With Covid-19 came a whole new era of powerlessness for us in Trump’s America. Certainly Americans in our current political condition, attempting to survive a global pandemic in nations led by men particularly ill-suited for the crisis. The US, Britain and Brazil have among the highest rates of infection in the world, and Britain has the highest rate of Covid-related deaths in Europe.

I look at the map and see with alarm that the infection is highest in Northern Ireland, where I grew up, now suffering the double blow of Covid and Brexit – the newest manifestation of Westminster’s longstanding disregard and disrespect for its Irish holdings. In contrast, the Republic of Ireland (I keep my passport current) is doing a better job of Covid management  - low bar I know - as are the woman-led governments of New Zealand and Taiwan.

But even among his right-wing peers, Trump has distinguished himself, the US leading first world nations in Covid infections and deaths. Just as important is what we learned early on: that the disease hits hardest in minority communities, deepening patterns of racial inequality, and health and economic disparity. Latinos and African-Americans are twice as likely to die as white people. For us the double crisis is not Covid and Brexit but Covid and systemic racism, which has been a defining feature of the US since its founding.

The US has always been a deeply divided country – but I would say that. I am, after all, a historian, and of the 19th century US no less – the eras of slavery, civil war and emancipation, and of the aftermath, Reconstruction, which ended with the violent overthrow of state governments that represented the radically democratic aspirations of new black voters.

Roots of disaffection

But the near history of our deep division I would date from 2008, with the financial crash and the election of the country’s first black president, Barack Obama. As elsewhere in the world, the US economic “recovery” made a priority of bailing out the banks, investors and large corporations, leaving middle-class homeowners, the unemployed and the poor to fend for themselves. There is no social welfare net here. The neo-liberal regime is pitiless. Income inequality became much worse, and so did homelessness, unemployment, food insecurity and health disparities. The protest movement that grew up in that moment was, fittingly enough, called Occupy Wall Street. Politics spilled onto the streets.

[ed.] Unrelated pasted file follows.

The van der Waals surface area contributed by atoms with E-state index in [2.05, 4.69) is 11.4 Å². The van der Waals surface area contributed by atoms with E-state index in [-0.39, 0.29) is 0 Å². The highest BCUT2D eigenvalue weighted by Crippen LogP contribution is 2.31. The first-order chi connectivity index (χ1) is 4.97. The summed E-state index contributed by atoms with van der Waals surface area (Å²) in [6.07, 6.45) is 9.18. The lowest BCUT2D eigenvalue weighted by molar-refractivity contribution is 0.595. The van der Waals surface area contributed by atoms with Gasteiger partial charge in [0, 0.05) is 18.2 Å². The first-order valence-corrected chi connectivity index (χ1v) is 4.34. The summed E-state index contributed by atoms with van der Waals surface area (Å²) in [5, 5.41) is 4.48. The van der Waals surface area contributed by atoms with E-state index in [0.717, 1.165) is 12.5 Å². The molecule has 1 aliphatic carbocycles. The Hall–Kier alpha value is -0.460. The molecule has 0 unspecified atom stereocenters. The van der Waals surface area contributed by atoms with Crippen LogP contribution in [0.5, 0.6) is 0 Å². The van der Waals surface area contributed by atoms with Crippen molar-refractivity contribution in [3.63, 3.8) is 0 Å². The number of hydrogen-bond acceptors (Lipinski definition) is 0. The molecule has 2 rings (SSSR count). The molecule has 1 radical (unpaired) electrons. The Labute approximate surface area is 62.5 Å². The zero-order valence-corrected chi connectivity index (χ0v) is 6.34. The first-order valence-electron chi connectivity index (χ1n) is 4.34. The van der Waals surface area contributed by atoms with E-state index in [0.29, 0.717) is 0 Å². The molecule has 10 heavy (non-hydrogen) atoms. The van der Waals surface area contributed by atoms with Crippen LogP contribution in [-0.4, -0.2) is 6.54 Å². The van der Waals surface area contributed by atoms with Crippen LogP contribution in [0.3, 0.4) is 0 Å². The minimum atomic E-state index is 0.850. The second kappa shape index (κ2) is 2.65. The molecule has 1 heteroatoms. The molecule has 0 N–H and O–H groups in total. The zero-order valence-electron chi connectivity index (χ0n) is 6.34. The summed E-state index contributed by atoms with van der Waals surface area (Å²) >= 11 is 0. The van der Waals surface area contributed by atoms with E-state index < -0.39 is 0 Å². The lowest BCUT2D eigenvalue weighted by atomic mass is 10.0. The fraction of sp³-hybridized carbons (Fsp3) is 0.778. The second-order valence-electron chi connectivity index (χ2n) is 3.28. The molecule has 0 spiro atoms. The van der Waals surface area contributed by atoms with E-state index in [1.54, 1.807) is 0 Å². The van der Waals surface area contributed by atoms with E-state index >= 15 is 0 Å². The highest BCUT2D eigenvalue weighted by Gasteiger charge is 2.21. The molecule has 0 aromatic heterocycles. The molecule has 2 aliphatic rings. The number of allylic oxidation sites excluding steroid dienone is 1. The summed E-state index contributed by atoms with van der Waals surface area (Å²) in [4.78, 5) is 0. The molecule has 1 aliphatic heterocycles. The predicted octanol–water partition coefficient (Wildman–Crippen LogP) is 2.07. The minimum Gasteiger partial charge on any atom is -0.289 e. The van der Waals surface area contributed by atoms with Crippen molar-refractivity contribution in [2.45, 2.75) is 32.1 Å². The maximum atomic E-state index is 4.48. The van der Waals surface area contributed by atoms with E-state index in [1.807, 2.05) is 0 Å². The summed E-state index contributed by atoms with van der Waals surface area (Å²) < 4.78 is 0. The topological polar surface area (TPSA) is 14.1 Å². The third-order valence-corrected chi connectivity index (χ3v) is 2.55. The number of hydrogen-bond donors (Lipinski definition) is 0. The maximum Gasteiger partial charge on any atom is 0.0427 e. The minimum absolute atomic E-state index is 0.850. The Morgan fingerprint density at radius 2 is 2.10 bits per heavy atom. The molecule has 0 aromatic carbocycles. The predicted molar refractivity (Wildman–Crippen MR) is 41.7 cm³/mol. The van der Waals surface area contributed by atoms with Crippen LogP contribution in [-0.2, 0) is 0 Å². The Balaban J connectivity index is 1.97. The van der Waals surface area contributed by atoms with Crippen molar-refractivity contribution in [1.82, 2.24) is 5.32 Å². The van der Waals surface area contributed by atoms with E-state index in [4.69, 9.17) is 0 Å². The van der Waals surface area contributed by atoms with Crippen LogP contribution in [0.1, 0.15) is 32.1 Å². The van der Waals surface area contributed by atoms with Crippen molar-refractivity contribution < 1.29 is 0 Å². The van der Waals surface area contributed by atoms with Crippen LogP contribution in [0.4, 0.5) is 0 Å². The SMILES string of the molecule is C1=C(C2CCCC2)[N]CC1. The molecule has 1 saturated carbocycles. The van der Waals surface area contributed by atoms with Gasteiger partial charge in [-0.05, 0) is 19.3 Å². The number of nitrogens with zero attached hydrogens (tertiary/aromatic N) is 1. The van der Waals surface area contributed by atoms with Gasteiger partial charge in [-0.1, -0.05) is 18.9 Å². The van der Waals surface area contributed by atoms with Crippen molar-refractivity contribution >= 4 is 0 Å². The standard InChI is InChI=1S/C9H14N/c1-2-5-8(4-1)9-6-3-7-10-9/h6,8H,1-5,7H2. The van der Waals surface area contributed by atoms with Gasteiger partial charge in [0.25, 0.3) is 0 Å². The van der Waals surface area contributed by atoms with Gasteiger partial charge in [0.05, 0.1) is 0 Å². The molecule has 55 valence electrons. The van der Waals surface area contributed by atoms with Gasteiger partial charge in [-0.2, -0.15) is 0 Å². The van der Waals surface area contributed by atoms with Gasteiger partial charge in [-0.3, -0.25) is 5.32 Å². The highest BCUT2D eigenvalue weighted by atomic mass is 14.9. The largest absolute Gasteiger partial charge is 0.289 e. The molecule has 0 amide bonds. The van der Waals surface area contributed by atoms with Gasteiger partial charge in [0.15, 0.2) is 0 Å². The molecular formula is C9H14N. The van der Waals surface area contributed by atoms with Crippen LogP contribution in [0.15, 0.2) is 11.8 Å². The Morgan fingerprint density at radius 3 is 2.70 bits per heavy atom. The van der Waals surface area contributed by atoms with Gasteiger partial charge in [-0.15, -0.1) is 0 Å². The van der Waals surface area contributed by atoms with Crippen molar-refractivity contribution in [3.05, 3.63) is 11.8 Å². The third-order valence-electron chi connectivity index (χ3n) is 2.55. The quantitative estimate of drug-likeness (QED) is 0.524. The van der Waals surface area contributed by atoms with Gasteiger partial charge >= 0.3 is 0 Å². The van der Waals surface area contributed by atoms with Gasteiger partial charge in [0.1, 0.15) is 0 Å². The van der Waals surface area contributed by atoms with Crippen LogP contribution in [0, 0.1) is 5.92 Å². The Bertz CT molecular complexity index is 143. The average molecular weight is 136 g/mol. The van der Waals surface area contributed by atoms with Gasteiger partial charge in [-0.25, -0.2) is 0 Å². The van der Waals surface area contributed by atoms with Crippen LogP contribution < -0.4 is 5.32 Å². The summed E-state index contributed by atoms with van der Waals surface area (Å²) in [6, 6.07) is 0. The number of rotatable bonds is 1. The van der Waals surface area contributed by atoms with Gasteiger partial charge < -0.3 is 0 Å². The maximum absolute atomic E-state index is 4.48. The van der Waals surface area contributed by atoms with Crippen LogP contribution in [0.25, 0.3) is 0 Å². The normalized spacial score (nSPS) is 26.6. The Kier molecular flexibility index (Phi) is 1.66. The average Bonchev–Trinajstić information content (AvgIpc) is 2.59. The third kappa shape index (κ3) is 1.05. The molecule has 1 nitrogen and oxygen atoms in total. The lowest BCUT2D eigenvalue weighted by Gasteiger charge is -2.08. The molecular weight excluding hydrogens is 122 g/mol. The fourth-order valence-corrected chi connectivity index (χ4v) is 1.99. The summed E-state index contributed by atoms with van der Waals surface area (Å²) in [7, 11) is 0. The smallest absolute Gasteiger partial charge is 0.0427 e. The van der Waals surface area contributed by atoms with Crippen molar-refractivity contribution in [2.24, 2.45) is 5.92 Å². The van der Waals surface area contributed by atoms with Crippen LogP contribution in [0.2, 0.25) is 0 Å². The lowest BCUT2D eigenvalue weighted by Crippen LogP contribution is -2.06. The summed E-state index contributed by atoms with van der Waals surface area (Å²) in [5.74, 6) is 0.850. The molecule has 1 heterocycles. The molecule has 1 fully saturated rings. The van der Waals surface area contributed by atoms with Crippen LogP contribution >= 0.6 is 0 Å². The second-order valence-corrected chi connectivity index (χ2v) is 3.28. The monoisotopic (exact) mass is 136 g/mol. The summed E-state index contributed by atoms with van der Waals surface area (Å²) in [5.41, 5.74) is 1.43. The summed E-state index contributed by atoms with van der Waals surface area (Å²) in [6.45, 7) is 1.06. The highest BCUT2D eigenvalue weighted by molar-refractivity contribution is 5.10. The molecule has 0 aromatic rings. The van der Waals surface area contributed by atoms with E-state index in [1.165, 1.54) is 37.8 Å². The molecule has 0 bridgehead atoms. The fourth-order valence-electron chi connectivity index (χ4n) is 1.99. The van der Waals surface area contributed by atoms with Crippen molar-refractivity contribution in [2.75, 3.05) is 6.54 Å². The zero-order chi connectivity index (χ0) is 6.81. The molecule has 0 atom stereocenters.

The US has always been a deeply divided country across eras of slavery, civil war and emancipation.
The US has always been a deeply divided country across eras of slavery, civil war and emancipation.

Some commentators trace Trump’s election to the disaffection of the white working class with the Democratic Party, which was in power during the bailout. But there are other reasons for that disaffection. From Reconstruction to the civil rights revolution, as Michelle Goldberg, writes in the New York Times, “conservatives have long felt genuinely victimised by the prospect of equality”. Obama embodied that prospect, and so did the demands for racial justice that arose during his presidency. Among them was the Black Lives Matter movement, formed by three black women in 2013 in reaction to the murder of a black teenager, Trayvon Martin.

It has always been dangerous for African-Americans to insist on justice or call white supremacists to account. In 2015 a young white man walked into the historic AME church in Charleston, South Carolina and gunned down nine black people gathered in prayer. Obama gave an impassioned eulogy lamenting systemic oppression and racial subjugation, and by the end of his term, reckoning with the legacy of slavery was on the national agenda.